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Does The Royal Family Believe In Birth Control? Their Beliefs Are Actually Refreshing

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Between the Duke and Duchess of Sussex's royal wedding and the birth of Prince Louis, royal family expansion is certainly a popular topic at the moment. Most royals are expected to have children to keep the royal bloodline strong, and The Duke and Duchess of Cambridge, aka Prince William and Kate Middleton, have certainly kept up that end of the bargain. That being said, does the royal family believe in birth control?

In true British/royal family fashion, the Mountbatten-Windsor family has been pretty mum regarding birth control, as they are with most politicized topics. However, there are several pieces of information that would imply that the royal family is actually totally cool with birth control.

For instance, no currently-living members of the royal family have more than four children. Queen Elizabeth II and Prince Philip have four children; Prince Charles, Duke of Wales and Diana, Princess of Wales had two children; and Prince William and Middleton have three children. This either means those couples used some form of birth control (whether that's the pill, condoms, or anything else), they're not having sex other than when they want to get pregnant (unlikely), or they have had fertility issues.

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In fact, shortly before Kate gave birth to Prince George in 2013, members of the Finnish government gifted her a traditional Finnish baby box, reported The Mirror. The box contained a variety of items a new parent would need, including baby outfits, nursing pads, a teething toy, diaper cream — and condoms. In response to the gift, a Kensington Palace spokesman issued the following statement at the time, reported The Mirror:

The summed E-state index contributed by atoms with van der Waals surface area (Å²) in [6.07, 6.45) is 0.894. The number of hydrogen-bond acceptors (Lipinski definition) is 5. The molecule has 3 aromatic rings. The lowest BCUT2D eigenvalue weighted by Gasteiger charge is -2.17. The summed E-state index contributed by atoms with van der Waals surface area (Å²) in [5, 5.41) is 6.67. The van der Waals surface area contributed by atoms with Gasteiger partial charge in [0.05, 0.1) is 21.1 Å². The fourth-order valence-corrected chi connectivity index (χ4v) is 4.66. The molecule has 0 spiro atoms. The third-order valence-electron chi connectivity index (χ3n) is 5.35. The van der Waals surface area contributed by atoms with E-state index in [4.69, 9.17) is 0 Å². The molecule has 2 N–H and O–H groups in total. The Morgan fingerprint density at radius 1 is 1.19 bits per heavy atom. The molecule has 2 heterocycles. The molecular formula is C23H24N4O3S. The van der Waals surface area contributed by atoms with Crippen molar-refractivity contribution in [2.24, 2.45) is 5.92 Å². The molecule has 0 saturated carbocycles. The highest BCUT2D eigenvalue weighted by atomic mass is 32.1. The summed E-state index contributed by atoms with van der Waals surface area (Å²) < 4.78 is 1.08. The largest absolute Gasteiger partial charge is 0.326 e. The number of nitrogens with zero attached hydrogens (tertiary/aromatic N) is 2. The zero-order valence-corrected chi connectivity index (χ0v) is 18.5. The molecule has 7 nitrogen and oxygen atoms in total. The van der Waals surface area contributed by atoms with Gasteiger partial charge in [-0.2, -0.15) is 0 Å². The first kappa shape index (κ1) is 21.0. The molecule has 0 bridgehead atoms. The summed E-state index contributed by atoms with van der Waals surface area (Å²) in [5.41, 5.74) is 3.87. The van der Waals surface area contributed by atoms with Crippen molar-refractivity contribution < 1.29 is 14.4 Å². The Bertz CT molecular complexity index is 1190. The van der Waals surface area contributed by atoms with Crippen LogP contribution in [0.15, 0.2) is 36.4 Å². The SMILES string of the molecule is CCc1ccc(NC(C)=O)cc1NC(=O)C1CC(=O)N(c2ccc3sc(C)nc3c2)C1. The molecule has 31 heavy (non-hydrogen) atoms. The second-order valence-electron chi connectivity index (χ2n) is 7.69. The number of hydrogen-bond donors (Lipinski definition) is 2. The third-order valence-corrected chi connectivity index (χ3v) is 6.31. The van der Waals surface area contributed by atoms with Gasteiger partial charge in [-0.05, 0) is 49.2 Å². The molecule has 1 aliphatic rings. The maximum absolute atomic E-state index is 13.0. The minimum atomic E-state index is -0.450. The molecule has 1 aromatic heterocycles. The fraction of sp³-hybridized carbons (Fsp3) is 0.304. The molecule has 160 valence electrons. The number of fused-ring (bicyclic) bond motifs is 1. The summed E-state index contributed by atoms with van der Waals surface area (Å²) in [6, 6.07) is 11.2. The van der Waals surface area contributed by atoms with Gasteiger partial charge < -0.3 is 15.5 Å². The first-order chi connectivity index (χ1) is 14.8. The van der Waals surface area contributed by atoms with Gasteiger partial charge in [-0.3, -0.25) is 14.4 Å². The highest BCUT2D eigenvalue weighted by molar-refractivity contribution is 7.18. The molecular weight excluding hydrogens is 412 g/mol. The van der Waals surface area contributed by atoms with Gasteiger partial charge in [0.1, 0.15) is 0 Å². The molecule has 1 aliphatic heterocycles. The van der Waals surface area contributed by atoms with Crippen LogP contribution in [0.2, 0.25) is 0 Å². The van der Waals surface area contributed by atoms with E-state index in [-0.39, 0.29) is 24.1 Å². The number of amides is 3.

We were delighted to receive the very kind gift of the maternity package from the Finnish government ... It was a very thoughtful gesture and we’re very grateful for it. I’m sure the Duke and Duchess will be very interested to see the contents.

So while the couple did not directly comment on the condoms, they did not make a public stink about them, implying that they are at least not heavily opposed to birth control.

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As a self-identified feminist, it would be absolutely shocking if the Duchess of Sussex, Meghan Markle, did not believe in birth control. Markle has done a lot of charitable work, having used her platform to fight for gender equality on multiple occasions, according to her bio on the official royal website. When she ran her lifestyle blog The Tig, she often discussed gender equality, and she gave a speech on International Women’s Day for UN Women, where she discussed the vitality of gender equality, according to her bio on the royal website.

Contrary to popular belief, the royal family is not Catholic. They belong to the Church of England, and the Queen is the "Defender of the Faith and Supreme Governor of the Church of England," according to the royal website. And the Church of England has some pretty surprising views regarding birth control.

In an archived page from 2005 on The Church of England's website, it was stated that "The Church of England does not regard contraception as a sin or a contravention of God's purpose." The website added that a 1930 conference concluded that:

Where there is a clearly felt moral obligation to limit or avoid parenthood, complete abstinence is the primary and obvious method.

However, if there was a "morally sound reasoning for avoiding abstinence," then:

the Conference agrees that other methods may be used, provided that this is done in the light of Christian principles.
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Not to mention, the Queen has been refreshingly lax about several things that churches are often associated with disapproving. For example, in 2013, the Queen approved the Succession to the Crown Act, which stated that royal boys would no longer be able to surpass their older sisters in the line of succession. Additionally, she blessed Prince Harry and Markle's marriage, even though Markle had been divorced. Not to mention, Markle's official royal bio includes the former actress' quote "I am proud to be a woman and a feminist," and it's unlikely that the royal website would have been allowed to publish that without the Queen's approval.

While the royal family is heavily rooted in tradition, it's clear that their beliefs are constantly evolving for the better.